1967 Corvette

Michael Ely’s big-block Corvette showed some obvious signs of a racing background. Original Corvettes modified for racing often need serious restoration help and, frankly, need to have a final value that justifies the effort. With a penchant for those street machines of the 1970s, we actually kind of liked the way it looks now—but, hey, that’s just us.

 © Geoff Stunkard,Ryan Brutt  

1968 Trans-Am Z/28 Camaro

Of everything that showed up for the 2016 event, this car would have probably been considered the biggest basket case in terms of appearance. As you might remember reading in MCR this past summer, Jeff Makovich’s Camaro was actually a very rare real Trans-Am race car. Hopefully it will one day be so again, wearing its original paint and refitted sheetmetal, and in running condition.

 © Geoff Stunkard,Ryan Brutt  

1977 Mr. Norm's Custom Van

Many of us remember the van craze of the 1970s. This 1977 B200 Long Box with a 440, Dana 60 rear, and power everything not only features crazy paint but a mural of the final 1970s Mr. Norm’s Super Charger funny car in action. Kenny Safford was the driver, but this van was owned by none other than Mr. Norm Krause himself, who had the murals painted on this van and drove it before it was sold in 1979. It then stayed with the same owner for the next 40 years or so. Finally sold to new owner Thomas Burke in 2016, it formally debuted on the Mopar show circuit this past summer and was shown for the barn finds display in its as-seen original paint.

 © Geoff Stunkard,Ryan Brutt  

1966 GTO Funny Car

Among the relics was this very interesting evolutionary altered-wheelbase funny car. The Assassin (formerly Grey Ghost) Pontiac GTO had once raced in the Midwest’s UDRA circuit in the Chicago area but was retired as speeds increased. Powered by an injected Pontiac engine, the car still features some of its original paint, but the fiberglass shell and Plexiglas windows are showing their age. Owner Todd Holzknecht is looking for information on how this car was raced back in the day and how it had an injected 421 Pontiac engine.

 © Geoff Stunkard,Ryan Brutt  

1972 Buick Stage 1 GS

Can you find your own barn find? George and Gary Steele bought this car back in 1992 and tucked it away as a car they would get done one day. That day never came. On November 13, a week before this show, they dragged it out of the shed it has been in for almost 25 years near Nashville to bring it to the event. The California car was built on the San Jose line and is one of 24 ordered without a radio.

 © Geoff Stunkard,Ryan Brutt  

1966 Corvette

Dennis Tracy is a longtime parts man in the Corvette business. This car showed up almost by accident. Show co-owner Bob Ashton also had a display for the Pure Stock Drags here. The section’s manager, Donnie Brass, saw this car that had been sitting in Tracy Performance’s Detroit warehouse for 25 years. He told Tracy that the neglected but preserved small-block car belonged at MCACN, and Tracy replied, “If you want to dig it out, go for it!”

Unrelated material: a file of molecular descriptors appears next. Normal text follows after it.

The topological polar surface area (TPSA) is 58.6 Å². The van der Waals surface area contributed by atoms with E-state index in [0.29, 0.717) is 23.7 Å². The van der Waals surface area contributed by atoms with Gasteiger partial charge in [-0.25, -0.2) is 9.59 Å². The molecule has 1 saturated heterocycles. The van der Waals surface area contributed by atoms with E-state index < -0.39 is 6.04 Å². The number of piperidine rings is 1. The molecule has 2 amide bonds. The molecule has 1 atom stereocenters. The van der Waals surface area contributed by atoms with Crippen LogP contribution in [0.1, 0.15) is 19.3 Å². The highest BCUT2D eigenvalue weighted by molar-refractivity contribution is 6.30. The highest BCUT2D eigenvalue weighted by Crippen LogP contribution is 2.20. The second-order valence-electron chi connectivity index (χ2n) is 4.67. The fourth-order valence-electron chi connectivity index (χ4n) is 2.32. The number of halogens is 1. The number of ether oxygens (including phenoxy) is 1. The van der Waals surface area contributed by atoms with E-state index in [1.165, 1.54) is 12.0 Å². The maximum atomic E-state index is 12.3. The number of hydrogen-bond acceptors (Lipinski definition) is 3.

© Geoff Stunkard,Ryan Brutt  

1964 Chrysler 300

Big is how any Chrysler 300 from the old days would be described, and this one especially fits the bill, but the coolest part of Charlie Lillard’s beast was that it was a factory RB wedge/four-speed combo. Already rare when new, very few of these cars survived into the 1970s due to radical changes in automotive tastes, so seeing one in any condition is unique. They are still out there.

 © Geoff Stunkard,Ryan Brutt  

1962 Olds Jetfire

People rarely talk about this brief foray into turbocharging by GM in the 1960s, but the Jetfire was an attempt at economy-minded turbocharging, done by placing the unit atop a special lightweight aluminum small-block V-8 engine. Eric Jenson not only had an unrestored 43,000-mile as-found example (one of three four-speeds known and actually recovered with help from Ryan Brutt after 40 years of storage) on hand, but also a spare motor for display.

 © Geoff Stunkard,Ryan Brutt  

1963 Shamrock Plymouth Max Wedge

This car is a real Max Wedge that originally was campaigned in Michigan. Some stabilization has already been done to it. Found and now owned by second-generation car enthusiast Adam Bartie, the car was raced in the Lansing area, set records regionally, and was described in a local racing magazine story back in the day by none other than legendary racing announcer Jon “Thunderlungs” Lundburg.

 © Geoff Stunkard,Ryan Brutt  

1969 Charger R/T

The final Mopar in this year’s gathering was Frank McCullough’s running-driving Charger R/T. The type of car we would all like to discover, this vehicle was originally Q5 Turquoise and still had a 440 under the hood. Many 1969-vintage Chargers got “Duke’d” by both the TV industry and enthusiasts, so it is always nice to see one not horribly changed.

 © Geoff Stunkard,Ryan Brutt  

1987 Corvette

A Corvette showing almost 200,000 miles was the most modern car in the display and, moreover, was being auctioned for charity. A 1987 model, this Corvette had come from Michigan and was in need of a transmission but had been stabilized.

 © Geoff Stunkard,Ryan Brutt  

1971 W-30 Olds Convertible

Jeff and JoHanna Stolowski came all the way from Traverse City in northern Michigan to bring this 1971 Olds 4-4-2. Also a W-30, which had seen a compression drop for 1971, this was one of 110 built that year. The original couple who bought it agreed: The man wanted the W-30, and she optioned the car with power extras to allow them to enjoy towing their boat with the Olds.